Lyanna Mormont & Feminism
I just have one tiny thing to say about Lyanna Mormont’s speech. I’ve seen quite a few people go after her for this particular line:
“I don’t plan on knitting by the fire while men fight for me.”
A lot of people have said it was very anti-feminist and an insult to women, which I understand where they’re coming from, but Lyanna wasn’t mocking those women. She was mocking the rigid gender norms placed upon girls and women in her society. It was decrying the social construct that dictates women cannot fight their own battles and are only good for what society deems ‘feminine pursuits’. Lyanna’s speech was deconstructing what it meant to be female at that time and declaring that women do not need men to fight their battles for them; that they are perfectly capable of fighting their own battles. We, as modern day women, cannot define her speech by our understanding of feminism today. Feminist discourse would have been largely unheard of in that period of time. What women of that day value most is incomparable to what we as modern viewers value now. For such a toxic patriarchal society, giving women autonomy over their own futures, and thusly their own battles, was a far more needed pursuit. The comment about knitting by the fire was not to say those who do knit and enjoy it are weaker and thus unworthy of being a woman, but rather it was to decry these archaic gender roles placed upon them. Women are capable of far more than society has given them the chance to display.
It’s completely unfair to view Lyanna’s speech through our twenty-first-century lenses because the circumstances are different. It’s the same argument we use when we apply feminist theory to literature. Charlotte Bronte’s Jane Eyre, if read through modern day goggles, would not be considered as groundbreaking a novel as it was at the time of its publication in 1847, but it very much was.
“I am no bird; and no net ensnares me: I am a free human being with an independent will.”
“Women are supposed to be very calm generally: but women feel just as men feel; they need exercise for their faculties, and a field for their efforts, as much as their brothers do; they suffer from too rigid a restraint, to absolute a stagnation, precisely as men would suffer.“
To us, these quotes would not be that powerful. As beautiful as the language is, the concept that women feel just as men feel is not revolutionary for us. But at the time, Bronte’s Jane Eyre was certainly revolutionary in its attempt to dismantle this cultural imposition on women over their need to be the passive and submissive “Angel in the House” (a concept of the penultimate feminine ideal described by Coventry Patmore in his poem published in 1854).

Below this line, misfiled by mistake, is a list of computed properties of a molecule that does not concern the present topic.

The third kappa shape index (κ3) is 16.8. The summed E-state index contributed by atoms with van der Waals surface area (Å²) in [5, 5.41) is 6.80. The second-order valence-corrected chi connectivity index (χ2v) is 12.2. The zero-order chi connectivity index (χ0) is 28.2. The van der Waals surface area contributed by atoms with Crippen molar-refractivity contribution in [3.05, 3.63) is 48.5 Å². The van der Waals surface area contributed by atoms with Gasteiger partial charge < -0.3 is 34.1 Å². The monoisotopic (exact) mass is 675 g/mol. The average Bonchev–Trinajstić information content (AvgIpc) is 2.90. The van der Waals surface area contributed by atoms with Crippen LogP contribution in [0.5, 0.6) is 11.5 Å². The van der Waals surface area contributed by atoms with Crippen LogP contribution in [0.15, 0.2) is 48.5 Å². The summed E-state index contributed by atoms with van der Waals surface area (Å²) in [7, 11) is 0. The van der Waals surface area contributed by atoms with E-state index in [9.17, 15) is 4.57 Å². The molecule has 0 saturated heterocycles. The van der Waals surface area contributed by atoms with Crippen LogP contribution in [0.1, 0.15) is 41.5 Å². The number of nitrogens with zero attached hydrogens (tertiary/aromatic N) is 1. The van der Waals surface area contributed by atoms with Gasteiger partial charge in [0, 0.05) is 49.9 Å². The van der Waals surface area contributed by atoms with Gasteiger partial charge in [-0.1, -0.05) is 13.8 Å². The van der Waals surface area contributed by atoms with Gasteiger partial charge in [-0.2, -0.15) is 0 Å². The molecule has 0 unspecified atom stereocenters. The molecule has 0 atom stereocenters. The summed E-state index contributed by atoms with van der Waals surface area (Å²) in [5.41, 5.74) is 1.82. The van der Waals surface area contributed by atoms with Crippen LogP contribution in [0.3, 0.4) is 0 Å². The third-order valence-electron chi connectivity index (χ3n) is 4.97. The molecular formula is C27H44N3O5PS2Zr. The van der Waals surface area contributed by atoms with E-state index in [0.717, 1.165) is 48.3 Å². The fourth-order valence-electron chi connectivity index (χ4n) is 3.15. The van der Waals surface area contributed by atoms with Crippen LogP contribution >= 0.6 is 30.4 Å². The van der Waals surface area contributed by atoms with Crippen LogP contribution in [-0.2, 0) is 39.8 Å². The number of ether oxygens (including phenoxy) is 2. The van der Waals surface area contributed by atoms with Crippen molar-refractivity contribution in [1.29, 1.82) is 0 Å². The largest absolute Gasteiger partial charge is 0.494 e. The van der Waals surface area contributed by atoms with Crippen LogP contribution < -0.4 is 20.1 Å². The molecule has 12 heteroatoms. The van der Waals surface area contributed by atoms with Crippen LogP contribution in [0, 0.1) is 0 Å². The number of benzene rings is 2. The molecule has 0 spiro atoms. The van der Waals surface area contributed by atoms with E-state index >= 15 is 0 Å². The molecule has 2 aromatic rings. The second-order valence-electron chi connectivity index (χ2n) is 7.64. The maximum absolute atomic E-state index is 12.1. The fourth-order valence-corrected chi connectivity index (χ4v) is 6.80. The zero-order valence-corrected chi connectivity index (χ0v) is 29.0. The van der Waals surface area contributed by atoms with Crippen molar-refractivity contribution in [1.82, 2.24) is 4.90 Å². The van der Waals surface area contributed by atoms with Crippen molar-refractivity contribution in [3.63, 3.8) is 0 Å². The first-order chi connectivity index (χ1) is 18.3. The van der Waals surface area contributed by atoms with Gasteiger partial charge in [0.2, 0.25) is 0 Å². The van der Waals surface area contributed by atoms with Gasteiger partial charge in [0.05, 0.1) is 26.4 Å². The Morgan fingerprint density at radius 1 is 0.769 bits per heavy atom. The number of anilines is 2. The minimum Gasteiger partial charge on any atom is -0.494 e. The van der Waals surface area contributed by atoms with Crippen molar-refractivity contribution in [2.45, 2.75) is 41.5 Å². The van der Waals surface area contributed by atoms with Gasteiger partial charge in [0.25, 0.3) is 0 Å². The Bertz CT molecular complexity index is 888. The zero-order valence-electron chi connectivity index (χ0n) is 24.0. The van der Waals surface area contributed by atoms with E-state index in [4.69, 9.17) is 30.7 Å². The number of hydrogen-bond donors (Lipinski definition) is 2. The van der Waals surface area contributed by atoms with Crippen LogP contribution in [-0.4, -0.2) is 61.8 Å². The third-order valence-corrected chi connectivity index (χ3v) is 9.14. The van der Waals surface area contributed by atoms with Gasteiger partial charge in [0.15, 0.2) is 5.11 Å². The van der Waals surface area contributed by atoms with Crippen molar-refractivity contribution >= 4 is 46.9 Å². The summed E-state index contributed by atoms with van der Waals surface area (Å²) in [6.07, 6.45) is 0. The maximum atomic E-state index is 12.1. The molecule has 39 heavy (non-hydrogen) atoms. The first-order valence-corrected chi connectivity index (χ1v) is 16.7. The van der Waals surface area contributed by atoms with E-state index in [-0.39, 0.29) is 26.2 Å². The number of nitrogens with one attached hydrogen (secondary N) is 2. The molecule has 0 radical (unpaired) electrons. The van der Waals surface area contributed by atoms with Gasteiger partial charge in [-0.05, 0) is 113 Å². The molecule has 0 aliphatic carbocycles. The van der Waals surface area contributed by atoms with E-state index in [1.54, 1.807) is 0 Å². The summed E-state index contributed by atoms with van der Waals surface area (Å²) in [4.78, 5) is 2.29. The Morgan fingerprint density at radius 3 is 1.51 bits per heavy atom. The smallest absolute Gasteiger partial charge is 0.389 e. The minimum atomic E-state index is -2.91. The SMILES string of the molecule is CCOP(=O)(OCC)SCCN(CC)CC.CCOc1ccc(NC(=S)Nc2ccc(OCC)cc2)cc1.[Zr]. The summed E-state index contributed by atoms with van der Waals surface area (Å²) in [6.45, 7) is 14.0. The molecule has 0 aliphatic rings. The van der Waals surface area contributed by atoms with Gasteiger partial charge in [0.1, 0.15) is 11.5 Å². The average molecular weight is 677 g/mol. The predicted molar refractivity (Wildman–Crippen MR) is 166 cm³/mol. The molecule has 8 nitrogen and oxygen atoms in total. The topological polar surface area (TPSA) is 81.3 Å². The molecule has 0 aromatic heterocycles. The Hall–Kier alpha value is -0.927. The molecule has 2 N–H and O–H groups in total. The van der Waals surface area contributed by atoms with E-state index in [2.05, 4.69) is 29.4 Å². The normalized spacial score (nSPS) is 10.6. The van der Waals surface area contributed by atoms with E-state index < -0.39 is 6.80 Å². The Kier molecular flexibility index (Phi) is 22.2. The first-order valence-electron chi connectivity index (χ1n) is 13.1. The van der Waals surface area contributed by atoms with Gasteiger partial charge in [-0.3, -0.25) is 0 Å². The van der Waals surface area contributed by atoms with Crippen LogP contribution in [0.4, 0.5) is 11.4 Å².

Imposing twenty-first-century notions of feminism on a culture that has yet to actually experience any wave or trickle of feminism is unfair. Contextually, Lyanna’s speech was for its time revolutionary and so was Jon’s decision to have both men and women fight. Even Sansa, who is not a fighter, acknowledges this by her smirk during the speech. It is not a slight towards those who are more domestic, but a slight towards culturally imposed notions of what it means to be feminine by men who see women’s worth as only mothers, caretakers and nurturers, without acknowledging them as a whole human that is far more complex than these strict roles allow them.
And for each woman, the question of femininity is always going to be different. For Lyanna, her fight has always been against those who underestimate her right to lead and the power she commands, and that is what she specifically addresses. There’s a famous conversation by lecturer and professor of literature and gender studies Ann Snitow in her 1989 essay ‘A Gender Diary’.
Her friend says in regards to the feminist movement:
“Now I can be a woman; it’s no longer so humiliating. I can stop fantasizing that secretly I am a man, as I used to, before I had children. Now I can value what was once my shame.”
In contrast, Snitow said:
“Now I don’t have to be a woman anymore. I need never become a mother. Being a woman has always been humiliating, but I used to assume there was no exit. Now the very idea of ‘woman’ is up for grabs. ‘Woman’ is my slave name; feminism will give me freedom to seek some other identity altogether.”
It’s always been these contradicting ideologies that simultaneously fuels feminism as a movement and hinders it. Feminists for decades have struggled to reconcile both ways of thinking, but personally, I believe neither is wrong. For me, feminism is the freedom to believe in either.
This is why I don’t see Lyanna’s speech as being particularly anti-feminist. Saying so is too black and white of a statement, which has never been something you can attribute to feminism. The movement itself is too nuanced, as are most movements.